Randy’s cooking leaps immediately to mind. What cruel fate it was to be hungry when Randy announced his intention to cook one of his macrobiotic meals for you. The general rule of thumb was that if you arrived at Randy’s house for dinner at 6:00, you should not expect to actually eat until at least I 1:00 p.m. In the interminable interim, Randy would faithfully assemble a dozen ingredients required for certain recipes, each of which was as Randy explained, “absolutely essential”. This assembly inevitably required at least one unscheduled trip to the nearby natural foods market. If all went well, in a state of sen-d-consciousness, you would sit down sometime around midnight on Randy’s living room floor and treat yourself to a mysterious — and sometimes even tasty — mix of beans, rice, tofu and assorted spices. But beware that if at some late hour Randy determined that an ingredient was missing, the whole endeavor was needed to be scrapped and you would have to suffice with Randy’s familiar standby — the avocado and cheese sandwich.

But for those who have not experienced Randy in his production mode, Randy was simply known as a quiet spoken, gentle, modest young man. A man totally open, tolerant and accepting of the most diverse range of individuals, ages, groups and backgrounds. Randy’s parents were struck by the fact that in his modest and wonderfully multi-cultural Los Angeles neighborhood, everyone on the street knew Randy and remarked on his gentle, friendly nature. Few of them knew anything of his artistic achievements.

Randy earned a modest living tuning and repairing pianos. A skill he learned from his friend and mentor — Jim Colwell. Randy admired the non-materialistic life of many of his Mennonite relatives and their Amish neighbors. And he insisted, stubbornly his mother thought, on living as monastic a life as possible. Of course, as a struggling artist, he didn’t have a lot of choice. Still, when his grandmothers and parents tried repeatedly to buy him a bed, he insisted that it was a luxury he did not need. His mattress on the floor was quite sufficient, thank you.

In more recent years, and especially after his girlfriend of seven years moved out of Los Angeles and out of his everyday life, Randy tended to his inner self. Randy felt deeply about the universe and his place in it. He found great solace in the teaching of Zen Buddhism. Randy also greatly admired Henry David Thoreau and the simple, quiet communion with nature that Thoreau embraced. Each day of his life for Randy had become an original composition. A mosaic of activities which included T’ai Chi, health food, piano tuning, animated discussions with friends, communion with nature, and artistic creation.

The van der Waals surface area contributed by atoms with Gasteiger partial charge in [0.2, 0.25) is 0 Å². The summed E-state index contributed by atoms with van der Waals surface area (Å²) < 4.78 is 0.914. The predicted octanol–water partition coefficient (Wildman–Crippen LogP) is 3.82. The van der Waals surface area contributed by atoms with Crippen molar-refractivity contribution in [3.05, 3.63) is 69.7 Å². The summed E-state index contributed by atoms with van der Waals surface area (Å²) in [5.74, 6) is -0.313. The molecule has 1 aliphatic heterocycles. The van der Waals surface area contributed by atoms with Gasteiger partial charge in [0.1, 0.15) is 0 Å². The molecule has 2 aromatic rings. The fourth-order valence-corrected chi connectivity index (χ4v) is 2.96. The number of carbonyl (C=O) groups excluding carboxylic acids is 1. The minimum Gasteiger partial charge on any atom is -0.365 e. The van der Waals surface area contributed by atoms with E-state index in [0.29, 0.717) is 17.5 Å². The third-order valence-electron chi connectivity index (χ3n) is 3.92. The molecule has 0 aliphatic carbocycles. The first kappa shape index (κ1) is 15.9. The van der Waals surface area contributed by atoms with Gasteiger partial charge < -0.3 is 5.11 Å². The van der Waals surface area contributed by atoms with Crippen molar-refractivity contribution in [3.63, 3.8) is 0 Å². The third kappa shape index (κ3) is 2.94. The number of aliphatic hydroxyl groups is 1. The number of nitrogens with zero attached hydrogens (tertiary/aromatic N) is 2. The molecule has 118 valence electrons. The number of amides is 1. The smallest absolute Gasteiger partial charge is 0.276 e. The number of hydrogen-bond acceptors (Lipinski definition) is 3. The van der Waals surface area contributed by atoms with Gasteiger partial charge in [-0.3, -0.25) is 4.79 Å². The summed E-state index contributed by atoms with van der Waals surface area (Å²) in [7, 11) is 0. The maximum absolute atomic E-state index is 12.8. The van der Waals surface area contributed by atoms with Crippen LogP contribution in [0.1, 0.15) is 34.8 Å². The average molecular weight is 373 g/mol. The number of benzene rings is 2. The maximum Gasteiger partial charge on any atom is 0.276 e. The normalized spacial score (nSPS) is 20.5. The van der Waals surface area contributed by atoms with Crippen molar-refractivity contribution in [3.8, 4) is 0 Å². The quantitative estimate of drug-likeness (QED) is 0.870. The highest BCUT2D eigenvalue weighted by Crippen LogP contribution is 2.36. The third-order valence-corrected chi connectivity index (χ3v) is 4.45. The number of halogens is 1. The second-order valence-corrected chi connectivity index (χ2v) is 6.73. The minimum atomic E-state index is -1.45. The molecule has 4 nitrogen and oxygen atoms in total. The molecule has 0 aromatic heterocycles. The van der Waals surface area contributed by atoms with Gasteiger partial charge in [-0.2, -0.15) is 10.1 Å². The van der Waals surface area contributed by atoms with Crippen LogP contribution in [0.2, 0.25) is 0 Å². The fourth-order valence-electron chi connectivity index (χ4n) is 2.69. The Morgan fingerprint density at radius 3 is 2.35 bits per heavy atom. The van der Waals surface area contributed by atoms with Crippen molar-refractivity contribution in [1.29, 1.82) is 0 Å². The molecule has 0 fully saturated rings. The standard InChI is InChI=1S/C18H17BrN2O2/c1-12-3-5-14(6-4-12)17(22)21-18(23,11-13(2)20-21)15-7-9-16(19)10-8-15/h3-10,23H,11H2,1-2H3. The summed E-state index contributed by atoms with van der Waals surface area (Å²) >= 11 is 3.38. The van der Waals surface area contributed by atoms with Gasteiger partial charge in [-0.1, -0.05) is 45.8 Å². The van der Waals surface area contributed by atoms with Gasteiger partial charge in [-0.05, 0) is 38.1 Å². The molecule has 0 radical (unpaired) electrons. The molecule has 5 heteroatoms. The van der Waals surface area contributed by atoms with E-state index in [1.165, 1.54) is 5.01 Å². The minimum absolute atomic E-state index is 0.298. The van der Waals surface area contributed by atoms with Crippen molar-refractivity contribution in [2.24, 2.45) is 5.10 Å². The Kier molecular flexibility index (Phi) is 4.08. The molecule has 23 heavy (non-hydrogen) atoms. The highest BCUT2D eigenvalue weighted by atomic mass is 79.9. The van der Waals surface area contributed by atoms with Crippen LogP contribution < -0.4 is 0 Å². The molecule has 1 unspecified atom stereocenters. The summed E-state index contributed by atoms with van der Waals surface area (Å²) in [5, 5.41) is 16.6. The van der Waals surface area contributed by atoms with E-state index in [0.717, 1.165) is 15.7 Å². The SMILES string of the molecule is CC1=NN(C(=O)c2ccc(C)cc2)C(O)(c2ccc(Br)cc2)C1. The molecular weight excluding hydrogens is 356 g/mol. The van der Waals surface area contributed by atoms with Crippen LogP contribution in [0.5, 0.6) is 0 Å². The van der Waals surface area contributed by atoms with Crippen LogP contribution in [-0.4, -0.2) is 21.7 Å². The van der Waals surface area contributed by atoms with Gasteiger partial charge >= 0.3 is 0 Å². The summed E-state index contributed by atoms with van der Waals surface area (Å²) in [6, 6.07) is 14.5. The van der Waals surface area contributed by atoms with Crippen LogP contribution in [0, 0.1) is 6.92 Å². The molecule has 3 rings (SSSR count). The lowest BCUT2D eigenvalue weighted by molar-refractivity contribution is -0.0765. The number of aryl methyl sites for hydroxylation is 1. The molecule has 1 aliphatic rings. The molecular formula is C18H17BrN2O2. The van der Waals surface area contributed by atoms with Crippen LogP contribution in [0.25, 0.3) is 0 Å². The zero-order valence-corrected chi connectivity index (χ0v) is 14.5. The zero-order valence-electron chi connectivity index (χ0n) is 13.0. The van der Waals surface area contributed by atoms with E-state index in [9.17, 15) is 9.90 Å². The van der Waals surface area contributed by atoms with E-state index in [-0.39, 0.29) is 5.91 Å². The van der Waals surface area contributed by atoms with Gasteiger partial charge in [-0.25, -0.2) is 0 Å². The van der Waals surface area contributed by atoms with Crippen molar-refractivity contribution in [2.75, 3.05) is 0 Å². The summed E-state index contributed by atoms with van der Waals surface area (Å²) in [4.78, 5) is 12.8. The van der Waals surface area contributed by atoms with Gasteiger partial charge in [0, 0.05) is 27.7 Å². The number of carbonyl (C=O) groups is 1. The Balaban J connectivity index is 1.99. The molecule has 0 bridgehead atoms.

One of Eric’s most vivid memories from his recent camping trip with Randy to Yosemite is spying Randy at a distance in the early morning light as Randy engaged in his daily T’ai Chi ritual. Randy stood alone in the middle of a meadow surrounded by blue sky, sheer rock faces, and cascading waterfalls, Randy’s movements were enchanting as he performed the ballet of T’ai Chi. His movements were graceful, peaceful, delicate. It occurred to Eric that for a moment in time Randy had become an angel.

The past two years also saw Randy deliberately reaching out to connect with both those he loved and those he hadn’t spent time enough with. Randy always has had vast networks of friends. But now the friendships grew deeper. He formed ever closer relationships with the members of his family as well. He established e-mail communications with his 80-year old grandmother Sally who had recently become computer literate. Although he had precious few resources, he chose to spend a week last Spring camping with his brother, and another week last summer with his grandmother Kate in Ohio, and yet another week with his parents in Vermont.

While we are devastated by the sudden loss of Randy, we are reassured by the knowledge that Randy could accept his departure with Zen-inspired calmness. For Randy approached life as a continual miracle, with each moment to be lived fully. For Randy there were no goals that HAD to be achieved. No expectations that HAD to be fulfilled to make life complete. There was simply the process of living life itself Life to be experienced, loved, and cherished at all times. He will be desperately missed but he will never be far. Just listen to any sound and there you’ll find Randy.